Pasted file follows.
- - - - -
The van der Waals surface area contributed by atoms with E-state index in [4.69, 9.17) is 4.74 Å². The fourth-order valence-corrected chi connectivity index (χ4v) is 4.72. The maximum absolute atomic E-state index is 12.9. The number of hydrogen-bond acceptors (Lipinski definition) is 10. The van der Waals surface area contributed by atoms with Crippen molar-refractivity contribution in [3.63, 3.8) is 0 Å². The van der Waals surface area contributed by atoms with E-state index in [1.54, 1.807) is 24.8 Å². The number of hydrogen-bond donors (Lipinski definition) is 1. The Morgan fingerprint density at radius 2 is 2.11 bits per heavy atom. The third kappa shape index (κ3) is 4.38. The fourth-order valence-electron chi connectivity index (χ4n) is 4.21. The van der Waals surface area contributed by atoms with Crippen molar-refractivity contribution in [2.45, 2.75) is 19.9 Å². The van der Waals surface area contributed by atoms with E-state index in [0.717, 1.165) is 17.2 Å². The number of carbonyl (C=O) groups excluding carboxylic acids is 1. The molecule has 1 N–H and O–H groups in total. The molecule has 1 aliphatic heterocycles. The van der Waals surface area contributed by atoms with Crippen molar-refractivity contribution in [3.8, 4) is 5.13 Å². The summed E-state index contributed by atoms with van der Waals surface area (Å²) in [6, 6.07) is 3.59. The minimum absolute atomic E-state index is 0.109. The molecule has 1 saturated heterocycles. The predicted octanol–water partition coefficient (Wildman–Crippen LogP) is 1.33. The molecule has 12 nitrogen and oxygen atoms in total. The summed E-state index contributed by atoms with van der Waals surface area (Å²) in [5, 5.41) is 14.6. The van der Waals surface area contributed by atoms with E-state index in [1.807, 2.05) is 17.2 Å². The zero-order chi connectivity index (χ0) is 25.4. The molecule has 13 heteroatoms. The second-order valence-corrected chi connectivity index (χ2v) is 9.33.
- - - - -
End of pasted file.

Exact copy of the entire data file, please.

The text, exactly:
The van der Waals surface area contributed by atoms with E-state index in [4.69, 9.17) is 4.74 Å². The fourth-order valence-corrected chi connectivity index (χ4v) is 4.72. The maximum absolute atomic E-state index is 12.9. The number of hydrogen-bond acceptors (Lipinski definition) is 10. The van der Waals surface area contributed by atoms with Crippen molar-refractivity contribution in [3.63, 3.8) is 0 Å². The van der Waals surface area contributed by atoms with E-state index in [1.54, 1.807) is 24.8 Å². The number of hydrogen-bond donors (Lipinski definition) is 1. The Morgan fingerprint density at radius 2 is 2.11 bits per heavy atom. The third kappa shape index (κ3) is 4.38. The fourth-order valence-electron chi connectivity index (χ4n) is 4.21. The van der Waals surface area contributed by atoms with Crippen molar-refractivity contribution in [2.45, 2.75) is 19.9 Å². The van der Waals surface area contributed by atoms with E-state index in [0.717, 1.165) is 17.2 Å². The number of carbonyl (C=O) groups excluding carboxylic acids is 1. The molecule has 1 N–H and O–H groups in total. The molecule has 1 aliphatic heterocycles. The van der Waals surface area contributed by atoms with Crippen molar-refractivity contribution in [3.8, 4) is 5.13 Å². The summed E-state index contributed by atoms with van der Waals surface area (Å²) in [6, 6.07) is 3.59. The minimum absolute atomic E-state index is 0.109. The molecule has 1 saturated heterocycles. The predicted octanol–water partition coefficient (Wildman–Crippen LogP) is 1.33. The molecule has 12 nitrogen and oxygen atoms in total. The summed E-state index contributed by atoms with van der Waals surface area (Å²) in [5, 5.41) is 14.6. The van der Waals surface area contributed by atoms with E-state index in [1.807, 2.05) is 17.2 Å². The zero-order chi connectivity index (χ0) is 25.4. The molecule has 13 heteroatoms. The second-order valence-corrected chi connectivity index (χ2v) is 9.33.